It is a normal Saturday evening in the Ewing household as hyperactive, comic book obsessed, twelve year old Newell pesters his parents to let him go out. When they acquiesce, Newell is thrilled. His first night out, and he determined to make the most of it.
But he never comes home.
In the aftermath his mother, Lorraine, becomes obsessed with watching a family video of her son eating pizza, punishing herself endlessly, unable to function. Emotionally withdrawn she blames her husband, Lincoln, for Newell’s disappearance. After all, it was he who persuaded her to let Newell go out that night. Lincoln, on the other hand, finds himself unable to help, desperately in need of closeness and contact, just getting by, but barely.
“And when that soulless stare had been reproduced hundreds of times; when thousands of Xeroxes had been made off hundreds of copies, most of them done on machines perpetually low on toner; when another copy of a copied copy had created further blurring, new smudges; after all this, Lincoln Ewing would be left to wonder. What was left of his son? What did he have?”
As the Ewing’s pick through every second of that fateful night, the lives of other, disparate characters, intertwine in a mystery which shows no sign of ever being solved.
Beautiful Children is Charles Bock’s debut novel, a grand sweep of life on the other side of Las Vegas. Behind the neon lights and vast marble lobbies of the grand casinos lies a city living on the back of the tourist money: the strippers, the casino workers, the invisible runaways who will never be found. We meet a dancer who sacrifices bodily comfort for career progression; a comic book illustrator with a crazy idea for the future of tattoos, an anarchistic teenager, a gang of runaway misfits. There is nothing romantic or pretty about these lives, theirs is a seedy, forgotten world fed by its own pain and suffering.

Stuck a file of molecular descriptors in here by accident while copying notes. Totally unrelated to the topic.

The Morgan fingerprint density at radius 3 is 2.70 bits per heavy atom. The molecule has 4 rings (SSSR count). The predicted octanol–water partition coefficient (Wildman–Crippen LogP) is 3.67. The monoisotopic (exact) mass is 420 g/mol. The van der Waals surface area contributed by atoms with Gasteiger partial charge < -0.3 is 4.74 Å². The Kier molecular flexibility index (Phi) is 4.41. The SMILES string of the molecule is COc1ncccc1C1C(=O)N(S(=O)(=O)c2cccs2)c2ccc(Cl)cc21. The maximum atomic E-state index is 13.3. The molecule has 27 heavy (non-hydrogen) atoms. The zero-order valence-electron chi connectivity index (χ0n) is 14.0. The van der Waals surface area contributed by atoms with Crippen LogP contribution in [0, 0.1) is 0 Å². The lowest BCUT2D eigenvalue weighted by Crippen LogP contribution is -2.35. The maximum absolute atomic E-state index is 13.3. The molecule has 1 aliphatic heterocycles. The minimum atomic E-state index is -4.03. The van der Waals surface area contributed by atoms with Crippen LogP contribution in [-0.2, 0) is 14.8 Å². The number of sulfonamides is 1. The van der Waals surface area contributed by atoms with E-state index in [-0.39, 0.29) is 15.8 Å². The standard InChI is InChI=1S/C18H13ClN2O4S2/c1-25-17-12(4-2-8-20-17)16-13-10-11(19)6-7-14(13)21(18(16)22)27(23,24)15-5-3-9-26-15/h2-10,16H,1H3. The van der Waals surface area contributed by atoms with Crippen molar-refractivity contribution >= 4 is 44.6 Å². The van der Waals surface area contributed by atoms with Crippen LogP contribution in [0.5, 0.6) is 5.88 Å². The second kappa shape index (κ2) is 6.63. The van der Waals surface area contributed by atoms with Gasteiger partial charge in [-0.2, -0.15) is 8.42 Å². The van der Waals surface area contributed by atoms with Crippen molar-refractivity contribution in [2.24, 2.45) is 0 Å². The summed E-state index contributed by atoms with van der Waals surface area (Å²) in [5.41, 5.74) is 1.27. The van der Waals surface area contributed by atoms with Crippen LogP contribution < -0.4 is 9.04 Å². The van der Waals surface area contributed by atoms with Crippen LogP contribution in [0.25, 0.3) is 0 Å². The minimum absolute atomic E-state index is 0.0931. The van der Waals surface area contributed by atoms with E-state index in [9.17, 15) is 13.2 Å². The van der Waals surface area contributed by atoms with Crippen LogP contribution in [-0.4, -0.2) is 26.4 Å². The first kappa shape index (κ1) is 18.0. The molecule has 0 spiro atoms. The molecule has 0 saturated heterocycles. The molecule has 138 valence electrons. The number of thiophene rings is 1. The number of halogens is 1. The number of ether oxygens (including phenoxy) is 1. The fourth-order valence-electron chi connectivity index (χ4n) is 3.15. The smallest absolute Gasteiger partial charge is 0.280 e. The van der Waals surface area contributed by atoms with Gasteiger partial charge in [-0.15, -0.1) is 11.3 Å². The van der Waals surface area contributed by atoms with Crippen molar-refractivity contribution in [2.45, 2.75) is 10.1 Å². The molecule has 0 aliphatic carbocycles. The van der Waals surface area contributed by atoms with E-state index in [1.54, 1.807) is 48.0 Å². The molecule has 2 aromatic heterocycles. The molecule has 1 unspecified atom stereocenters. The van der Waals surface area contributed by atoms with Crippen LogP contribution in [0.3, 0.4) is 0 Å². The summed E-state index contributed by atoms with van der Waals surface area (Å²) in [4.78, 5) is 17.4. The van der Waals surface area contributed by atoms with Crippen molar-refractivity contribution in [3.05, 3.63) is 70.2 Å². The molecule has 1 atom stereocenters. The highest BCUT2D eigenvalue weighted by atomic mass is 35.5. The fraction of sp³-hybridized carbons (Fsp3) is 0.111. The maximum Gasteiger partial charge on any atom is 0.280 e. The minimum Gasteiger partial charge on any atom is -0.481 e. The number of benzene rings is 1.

The advance praise has heralded Beautiful Children as a fast, powerful, epic novel in the best traditions of gritty American fiction like A.M. Homes and Don Delillo. And it is. But it is the gentle, subtle side that most struck me. Through careful narrative control Charles Bock places the reader in the position of his parents, unsure what has happened, reading on to discover yet with a sense that nothing will ever be known, searching desperately, frantically for some hint, anything to know he is alright. But instead, we are treated to snapshot views of other children who have run away, any of whose stories could be mirrors of Newell’s. It is Charles Bock’s narrative confidence to leave the reader with such an emotionally unfulfilling ending which makes this book so good.
Beautiful Children is well written, with points of truly exceptional prose. But there are also passages which drag, which get lost in what sometimes feels like irrelevance. The vast array of characters pass through the plot randomly, coming and going without any sense of story arch. This is, of course, their whole point, but it makes them difficult to know, to empathise with, to enjoy reading about. Only Newell’s parents elicit any emotional reaction from the reader, as they each pull in their own separate ways to deal with the pain and failure they feel. Lincoln is particularly well drawn, superbly understood and realised, honest but flawed, a complete mindset of a man no longer sure what his marriage is, desperate for something more, some emotional and physical intimacy to get him through the days. And guilty, always guilty, for his failings as a husband and a father.
Beautiful Children may herald the beginning of a fresh, exciting and intelligent new author. His is a name to watch out for in the future. And in the mean time, you could do a whole lot worse than reading this vast, disquieting portrait of life on the flip side of society, at all the beautiful children running away from themselves, seeking refuge in the glitzy nightmare of Las Vegas.
7 out of 10